The Impacts of Ocean Acidification on Marine Ecosystems and Reliant Human Communities

Scott C. Doney,1 D. Shallin Busch,2 Sarah R. Cooley,3 and Kristy J. Kroeker4

1Department of Environmental Sciences, University of Virginia, Charlottesville, Virginia 22904, USA; email:

2Ocean Acidification Program and Conservation Biology Division, Northwest Fisheries Science Center, National Marine Fisheries Service, National Oceanic and Atmospheric Administration, Seattle, Washington 98112, USA; email:

3Ocean Conservancy, Washington, DC 20036, USA; email:

4Department of Ecology and Evolutionary Biology, University of California, Santa Cruz, Santa Cruz, California 95064, USA; email:



Rising atmospheric carbon dioxide (CO2) levels, from fossil fuel combustion and deforestation, along with agriculture and land-use practices are causing wholesale increases in seawater CO2 and inorganic carbon levels; reductions in pH; and alterations in acid-base chemistry of estuarine, coastal, and surface open-ocean waters. On the basis of laboratory experiments and field studies of naturally elevated CO2 marine environments, widespread biological impacts of human-driven ocean acidification have been posited, ranging from changes in organism physiology and population dynamics to altered communities and ecosystems. Acidification, in conjunction with other climate change–related environmental stresses, particularly under future climate change and further elevated atmospheric CO2 levels, potentially puts at risk many of the valuable ecosystem services that the ocean provides to society, such as fisheries, aquaculture, and shoreline protection. This review emphasizes both current scientific understanding and knowledge gaps, highlighting directions for future research and recognizing the information needs of policymakers and stakeholders.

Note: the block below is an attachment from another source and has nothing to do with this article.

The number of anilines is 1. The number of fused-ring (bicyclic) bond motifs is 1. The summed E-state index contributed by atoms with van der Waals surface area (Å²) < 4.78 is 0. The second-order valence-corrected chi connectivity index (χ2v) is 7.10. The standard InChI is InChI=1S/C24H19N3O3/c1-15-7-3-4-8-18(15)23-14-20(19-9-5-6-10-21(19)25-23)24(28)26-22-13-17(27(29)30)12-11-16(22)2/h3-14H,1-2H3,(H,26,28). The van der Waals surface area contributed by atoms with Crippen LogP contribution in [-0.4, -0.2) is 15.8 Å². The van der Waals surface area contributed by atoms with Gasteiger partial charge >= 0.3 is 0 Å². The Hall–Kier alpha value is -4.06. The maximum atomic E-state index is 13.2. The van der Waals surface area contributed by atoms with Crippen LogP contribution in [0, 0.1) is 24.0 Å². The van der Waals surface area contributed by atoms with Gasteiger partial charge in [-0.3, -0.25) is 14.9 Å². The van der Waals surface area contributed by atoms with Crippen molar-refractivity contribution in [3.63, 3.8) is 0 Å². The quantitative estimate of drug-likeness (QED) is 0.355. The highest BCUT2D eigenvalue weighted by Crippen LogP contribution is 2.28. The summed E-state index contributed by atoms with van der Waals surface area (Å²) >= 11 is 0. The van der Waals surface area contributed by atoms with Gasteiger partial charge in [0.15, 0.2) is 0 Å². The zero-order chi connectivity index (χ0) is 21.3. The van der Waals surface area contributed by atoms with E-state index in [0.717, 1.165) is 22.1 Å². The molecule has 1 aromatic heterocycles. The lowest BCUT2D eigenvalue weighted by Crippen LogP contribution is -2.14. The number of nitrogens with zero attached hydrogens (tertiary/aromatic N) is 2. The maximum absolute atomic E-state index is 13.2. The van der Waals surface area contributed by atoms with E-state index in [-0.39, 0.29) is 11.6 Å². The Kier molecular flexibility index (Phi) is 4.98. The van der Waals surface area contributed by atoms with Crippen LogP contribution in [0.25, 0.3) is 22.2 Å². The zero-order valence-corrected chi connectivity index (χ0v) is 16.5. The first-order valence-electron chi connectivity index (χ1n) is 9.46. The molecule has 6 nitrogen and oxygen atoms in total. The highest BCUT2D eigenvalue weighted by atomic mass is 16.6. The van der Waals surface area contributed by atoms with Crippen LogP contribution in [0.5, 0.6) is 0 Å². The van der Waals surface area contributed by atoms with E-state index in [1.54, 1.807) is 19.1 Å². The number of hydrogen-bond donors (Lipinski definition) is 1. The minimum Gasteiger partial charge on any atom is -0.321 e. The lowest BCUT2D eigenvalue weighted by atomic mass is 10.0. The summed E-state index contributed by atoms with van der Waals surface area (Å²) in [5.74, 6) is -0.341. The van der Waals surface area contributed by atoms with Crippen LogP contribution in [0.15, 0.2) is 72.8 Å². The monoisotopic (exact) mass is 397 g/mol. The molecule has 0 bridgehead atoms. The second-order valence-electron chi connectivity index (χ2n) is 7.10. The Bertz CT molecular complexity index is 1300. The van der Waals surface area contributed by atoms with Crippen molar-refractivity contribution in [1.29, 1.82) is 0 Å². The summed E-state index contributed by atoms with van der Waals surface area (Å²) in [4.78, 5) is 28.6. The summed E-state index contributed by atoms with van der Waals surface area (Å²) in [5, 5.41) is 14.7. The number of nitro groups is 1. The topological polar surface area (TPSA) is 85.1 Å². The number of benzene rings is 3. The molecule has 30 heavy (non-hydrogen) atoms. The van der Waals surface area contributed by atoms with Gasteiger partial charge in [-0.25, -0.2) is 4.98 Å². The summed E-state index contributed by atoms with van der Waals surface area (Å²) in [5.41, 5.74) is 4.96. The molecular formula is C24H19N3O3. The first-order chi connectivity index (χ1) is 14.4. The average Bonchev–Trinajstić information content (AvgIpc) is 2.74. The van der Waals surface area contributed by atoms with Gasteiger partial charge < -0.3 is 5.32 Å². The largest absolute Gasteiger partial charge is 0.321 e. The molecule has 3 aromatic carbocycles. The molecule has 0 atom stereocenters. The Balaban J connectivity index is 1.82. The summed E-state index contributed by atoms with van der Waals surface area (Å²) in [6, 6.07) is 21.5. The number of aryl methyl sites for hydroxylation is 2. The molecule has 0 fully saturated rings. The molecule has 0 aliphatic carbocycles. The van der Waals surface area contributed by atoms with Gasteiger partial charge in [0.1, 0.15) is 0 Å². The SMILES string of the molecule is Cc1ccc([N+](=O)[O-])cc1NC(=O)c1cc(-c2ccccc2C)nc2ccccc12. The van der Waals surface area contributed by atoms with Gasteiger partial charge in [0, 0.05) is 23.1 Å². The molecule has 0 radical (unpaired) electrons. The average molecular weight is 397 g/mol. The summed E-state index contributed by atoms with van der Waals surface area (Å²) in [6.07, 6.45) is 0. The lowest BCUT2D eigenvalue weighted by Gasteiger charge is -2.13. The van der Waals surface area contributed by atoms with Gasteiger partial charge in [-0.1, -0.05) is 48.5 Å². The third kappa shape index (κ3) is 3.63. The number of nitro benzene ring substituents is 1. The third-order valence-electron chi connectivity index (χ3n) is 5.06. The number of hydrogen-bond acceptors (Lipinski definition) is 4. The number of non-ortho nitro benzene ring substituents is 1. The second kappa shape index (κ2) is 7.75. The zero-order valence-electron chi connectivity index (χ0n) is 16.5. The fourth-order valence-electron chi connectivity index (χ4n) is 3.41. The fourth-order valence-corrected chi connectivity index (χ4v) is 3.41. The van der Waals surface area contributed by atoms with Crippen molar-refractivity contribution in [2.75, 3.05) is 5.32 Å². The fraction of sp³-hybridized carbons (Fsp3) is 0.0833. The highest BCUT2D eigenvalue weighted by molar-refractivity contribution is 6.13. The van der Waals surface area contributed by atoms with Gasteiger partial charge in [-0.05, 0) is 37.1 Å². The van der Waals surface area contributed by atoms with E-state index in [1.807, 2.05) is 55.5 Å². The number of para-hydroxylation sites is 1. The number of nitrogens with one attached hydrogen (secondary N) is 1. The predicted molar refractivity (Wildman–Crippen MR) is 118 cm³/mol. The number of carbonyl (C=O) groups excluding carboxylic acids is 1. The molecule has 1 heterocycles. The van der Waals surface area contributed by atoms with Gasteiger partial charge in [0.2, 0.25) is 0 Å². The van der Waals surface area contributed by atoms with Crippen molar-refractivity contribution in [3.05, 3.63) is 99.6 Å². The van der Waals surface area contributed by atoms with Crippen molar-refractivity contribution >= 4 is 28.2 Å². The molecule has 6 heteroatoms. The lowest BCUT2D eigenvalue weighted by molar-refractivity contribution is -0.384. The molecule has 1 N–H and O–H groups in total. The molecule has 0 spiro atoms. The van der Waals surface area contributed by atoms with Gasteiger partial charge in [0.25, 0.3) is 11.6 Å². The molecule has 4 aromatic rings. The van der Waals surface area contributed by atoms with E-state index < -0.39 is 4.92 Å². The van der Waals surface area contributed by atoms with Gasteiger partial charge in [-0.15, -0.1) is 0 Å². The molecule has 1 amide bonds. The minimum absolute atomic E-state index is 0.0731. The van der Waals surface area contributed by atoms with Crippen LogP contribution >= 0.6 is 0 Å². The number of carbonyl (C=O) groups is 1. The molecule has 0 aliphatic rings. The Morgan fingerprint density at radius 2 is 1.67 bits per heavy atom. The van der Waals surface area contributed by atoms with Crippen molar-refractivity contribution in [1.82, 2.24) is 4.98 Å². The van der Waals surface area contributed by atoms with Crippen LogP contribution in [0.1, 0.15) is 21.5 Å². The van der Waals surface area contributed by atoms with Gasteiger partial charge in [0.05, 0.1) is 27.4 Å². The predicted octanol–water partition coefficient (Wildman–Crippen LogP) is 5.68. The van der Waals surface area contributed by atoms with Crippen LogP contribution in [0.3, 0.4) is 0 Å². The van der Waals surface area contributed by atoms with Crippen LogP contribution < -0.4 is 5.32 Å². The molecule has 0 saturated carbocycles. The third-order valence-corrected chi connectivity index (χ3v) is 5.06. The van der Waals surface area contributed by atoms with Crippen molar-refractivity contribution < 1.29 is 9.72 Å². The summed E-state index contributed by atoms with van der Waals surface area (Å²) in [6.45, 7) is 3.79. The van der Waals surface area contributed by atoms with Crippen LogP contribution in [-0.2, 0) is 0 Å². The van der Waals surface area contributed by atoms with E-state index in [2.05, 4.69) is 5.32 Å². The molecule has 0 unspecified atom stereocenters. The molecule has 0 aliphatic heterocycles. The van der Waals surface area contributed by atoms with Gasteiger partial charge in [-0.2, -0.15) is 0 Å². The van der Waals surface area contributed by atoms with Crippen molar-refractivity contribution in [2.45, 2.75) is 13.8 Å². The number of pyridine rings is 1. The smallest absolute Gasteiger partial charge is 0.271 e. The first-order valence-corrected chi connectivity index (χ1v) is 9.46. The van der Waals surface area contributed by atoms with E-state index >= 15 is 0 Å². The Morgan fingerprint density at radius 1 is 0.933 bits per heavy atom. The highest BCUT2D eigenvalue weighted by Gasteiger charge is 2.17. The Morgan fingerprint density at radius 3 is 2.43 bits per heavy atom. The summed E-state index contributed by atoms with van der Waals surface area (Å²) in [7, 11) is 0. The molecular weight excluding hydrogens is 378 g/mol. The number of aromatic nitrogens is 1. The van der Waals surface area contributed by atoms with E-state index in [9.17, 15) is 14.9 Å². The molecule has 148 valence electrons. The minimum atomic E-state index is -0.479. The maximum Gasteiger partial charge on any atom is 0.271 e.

Expected final online publication date for the Annual Review of Environment and Resources, Volume 45 is October 19, 2020. Please see for revised estimates.

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